For those who didn’t know, I’ve signed with a new publisher and my first book out with them, The Think You Do, should be available late Nov-Dec ’22.
- the backstory and Chapter 1 – Manly Men Thinking Manly Thoughts Manickly (and Women Putting Up With Them)
- Chapter 2 – Avoiding Deadly Silences
- Chapter 3 – Romancing Real Women … and I don’t have to write more because I’ve already got everybody’s attention
- Chapter 4 – Change (which is Constant) and Managing the Work-Life Balance
As always, let me know what you think.
NextStage did a bunch of political research during the ’08 Presidential race, and some of which appeared on my BizMediaScience blog. One of the questions that we still get with regularity involves the public’s perception of Senator Clinton versus Governor Palin.
The question being asked was asked about politics and the answer has little to do with politics. It really has to do with how people perceive another person’s hard work, ambition, drive, steadfastness, …, in a word, competitiveness, and especially how these traits are gender-biased. Thousands of years ago when I was in college a fellow told me that I was steadfast. “And that is a quality of the Lord,” he added. I responded, “I’m steadfast, you’re stubborn, and he’s too stupid to know any better.”
My response beyond being glib is a statement of psychological distance.
Let me give you an example. Steadfast, as in “holding to one’s beliefs”, is great when people share your beliefs. But if you don’t share my beliefs and I’m somehow stopping you from achieving your goals? Then perhaps my steadfastness is, to you, stubbornness. What if you have no opinions about my beliefs per se but believe I have no idea what I’m doing? Then perhaps I’m too stupid to know any better.
The above is a demonstration of a given trait being considered as a plus or minus based on psychological distance — how far one person’s beliefs are from another’s.
Competitiveness is interesting because it comes in two forms. Goal-directed competitiveness — where you compete against yourself to achieve a goal — has no psychological distance component. Interpersonal competitiveness — when you want to beat someone else — has a strong psychological distance component attached. Psychological distance comes into play when there’s recognizable winners and losers.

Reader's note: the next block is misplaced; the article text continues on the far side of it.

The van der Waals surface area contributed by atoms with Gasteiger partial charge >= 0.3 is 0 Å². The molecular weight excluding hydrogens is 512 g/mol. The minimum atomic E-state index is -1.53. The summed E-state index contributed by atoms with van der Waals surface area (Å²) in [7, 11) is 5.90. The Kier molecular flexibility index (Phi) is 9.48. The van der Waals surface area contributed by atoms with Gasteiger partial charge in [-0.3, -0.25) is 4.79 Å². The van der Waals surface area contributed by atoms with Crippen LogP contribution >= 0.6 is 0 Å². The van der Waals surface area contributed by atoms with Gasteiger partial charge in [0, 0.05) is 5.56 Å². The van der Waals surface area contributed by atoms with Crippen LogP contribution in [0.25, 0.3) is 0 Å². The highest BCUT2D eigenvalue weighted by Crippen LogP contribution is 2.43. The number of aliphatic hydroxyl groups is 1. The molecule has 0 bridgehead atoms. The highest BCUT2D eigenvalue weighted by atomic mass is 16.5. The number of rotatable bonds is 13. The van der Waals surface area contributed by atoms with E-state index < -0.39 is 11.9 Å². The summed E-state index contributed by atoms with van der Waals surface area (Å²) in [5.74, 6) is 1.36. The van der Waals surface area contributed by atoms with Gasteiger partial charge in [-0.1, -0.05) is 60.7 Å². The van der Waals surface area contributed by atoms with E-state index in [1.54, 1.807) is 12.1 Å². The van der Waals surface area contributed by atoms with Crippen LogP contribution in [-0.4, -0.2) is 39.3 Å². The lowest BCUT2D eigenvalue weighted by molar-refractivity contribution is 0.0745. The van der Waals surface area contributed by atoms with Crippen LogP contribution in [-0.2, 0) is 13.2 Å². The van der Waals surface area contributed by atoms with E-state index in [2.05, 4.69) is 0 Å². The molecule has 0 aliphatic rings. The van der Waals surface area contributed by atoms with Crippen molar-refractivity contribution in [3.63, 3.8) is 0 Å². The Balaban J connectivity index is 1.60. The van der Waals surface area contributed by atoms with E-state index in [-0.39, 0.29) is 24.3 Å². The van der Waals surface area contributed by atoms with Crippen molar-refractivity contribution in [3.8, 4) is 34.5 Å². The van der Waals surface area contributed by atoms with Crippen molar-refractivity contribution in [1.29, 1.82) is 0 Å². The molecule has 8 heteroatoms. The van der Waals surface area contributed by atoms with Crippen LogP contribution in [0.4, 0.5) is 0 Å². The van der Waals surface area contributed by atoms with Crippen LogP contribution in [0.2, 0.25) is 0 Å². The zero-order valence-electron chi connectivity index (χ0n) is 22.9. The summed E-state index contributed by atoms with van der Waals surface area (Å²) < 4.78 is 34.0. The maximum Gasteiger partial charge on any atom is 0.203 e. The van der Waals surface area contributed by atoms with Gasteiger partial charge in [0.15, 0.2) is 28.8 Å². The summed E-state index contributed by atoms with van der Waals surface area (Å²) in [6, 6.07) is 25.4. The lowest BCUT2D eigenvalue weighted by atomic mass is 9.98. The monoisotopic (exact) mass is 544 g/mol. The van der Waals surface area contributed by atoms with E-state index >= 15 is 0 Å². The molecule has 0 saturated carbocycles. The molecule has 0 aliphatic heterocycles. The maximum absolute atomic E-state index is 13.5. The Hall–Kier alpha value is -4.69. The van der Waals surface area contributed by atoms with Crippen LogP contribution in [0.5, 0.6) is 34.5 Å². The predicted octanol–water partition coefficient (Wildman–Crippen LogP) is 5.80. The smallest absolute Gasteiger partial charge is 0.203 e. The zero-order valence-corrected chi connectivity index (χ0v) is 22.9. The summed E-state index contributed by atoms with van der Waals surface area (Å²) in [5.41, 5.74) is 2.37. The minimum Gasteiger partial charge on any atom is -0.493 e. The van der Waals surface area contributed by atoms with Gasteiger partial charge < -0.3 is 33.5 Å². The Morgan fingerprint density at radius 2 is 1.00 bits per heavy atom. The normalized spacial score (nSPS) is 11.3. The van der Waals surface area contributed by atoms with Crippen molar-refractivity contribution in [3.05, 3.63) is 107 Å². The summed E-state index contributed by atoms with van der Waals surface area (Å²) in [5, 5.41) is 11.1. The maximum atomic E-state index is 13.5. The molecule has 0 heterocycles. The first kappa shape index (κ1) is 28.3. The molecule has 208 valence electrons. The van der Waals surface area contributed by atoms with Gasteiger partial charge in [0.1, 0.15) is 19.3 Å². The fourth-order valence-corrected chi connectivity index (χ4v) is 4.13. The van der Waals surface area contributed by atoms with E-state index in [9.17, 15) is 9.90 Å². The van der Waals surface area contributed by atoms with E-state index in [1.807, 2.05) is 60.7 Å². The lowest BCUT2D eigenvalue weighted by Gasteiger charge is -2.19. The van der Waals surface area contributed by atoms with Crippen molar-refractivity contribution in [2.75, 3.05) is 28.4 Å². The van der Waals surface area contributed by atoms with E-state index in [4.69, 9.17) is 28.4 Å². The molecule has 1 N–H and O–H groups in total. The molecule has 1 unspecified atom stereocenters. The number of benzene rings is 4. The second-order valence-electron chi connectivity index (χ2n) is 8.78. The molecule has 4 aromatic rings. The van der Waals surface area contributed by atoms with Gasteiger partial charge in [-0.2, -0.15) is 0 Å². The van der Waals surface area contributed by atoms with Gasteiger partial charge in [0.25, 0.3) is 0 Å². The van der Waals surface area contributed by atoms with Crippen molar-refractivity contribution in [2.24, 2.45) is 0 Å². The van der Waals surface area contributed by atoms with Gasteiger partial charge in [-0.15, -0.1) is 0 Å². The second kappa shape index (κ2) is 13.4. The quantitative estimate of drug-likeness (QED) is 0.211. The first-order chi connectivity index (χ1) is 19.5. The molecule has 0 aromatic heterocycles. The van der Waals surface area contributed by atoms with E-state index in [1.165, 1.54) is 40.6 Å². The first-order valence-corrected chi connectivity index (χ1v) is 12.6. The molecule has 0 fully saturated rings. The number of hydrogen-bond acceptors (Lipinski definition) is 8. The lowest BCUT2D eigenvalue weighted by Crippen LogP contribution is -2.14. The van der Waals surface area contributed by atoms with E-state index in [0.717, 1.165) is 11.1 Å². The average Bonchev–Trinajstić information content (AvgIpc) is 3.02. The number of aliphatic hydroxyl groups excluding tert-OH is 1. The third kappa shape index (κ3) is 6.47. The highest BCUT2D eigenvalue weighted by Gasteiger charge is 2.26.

Public perception of an individual’s competitiveness is what gets votes. Both men and women think highly of people who are goal-directed, not so highly of people who are interpersonally competitive (probably because we don’t know when that competitive nature will be directed against us). And both men and women will create extreme psychological distance between an interpersonally competitive female but not so much towards an interpersonally competitive male, which is where gender-bias comes in.
Politicians get votes by demonstrating a balance between goal-directed and interpersonal competitiveness. Both Senator Clinton and Governor Palin are competitive — they are politicians, after all. Senator Clinton’s staff had a difficult task (whether they realized it or not) that they executed well (whether they realized it or not); Senator Clinton had to compete against her Democratic rivals and convince the public that she was goal-directed. Specifically, that her goal wasn’t the Presidency, her goal was to benefit the voters.
Governor Palin’s staff never managed to get her image out of the interpersonal side of competition. People who were undecided knew she was against the Democrats, but once you got past that, what were her goals? There was no goal-direction to balance her interpersonal competitiveness.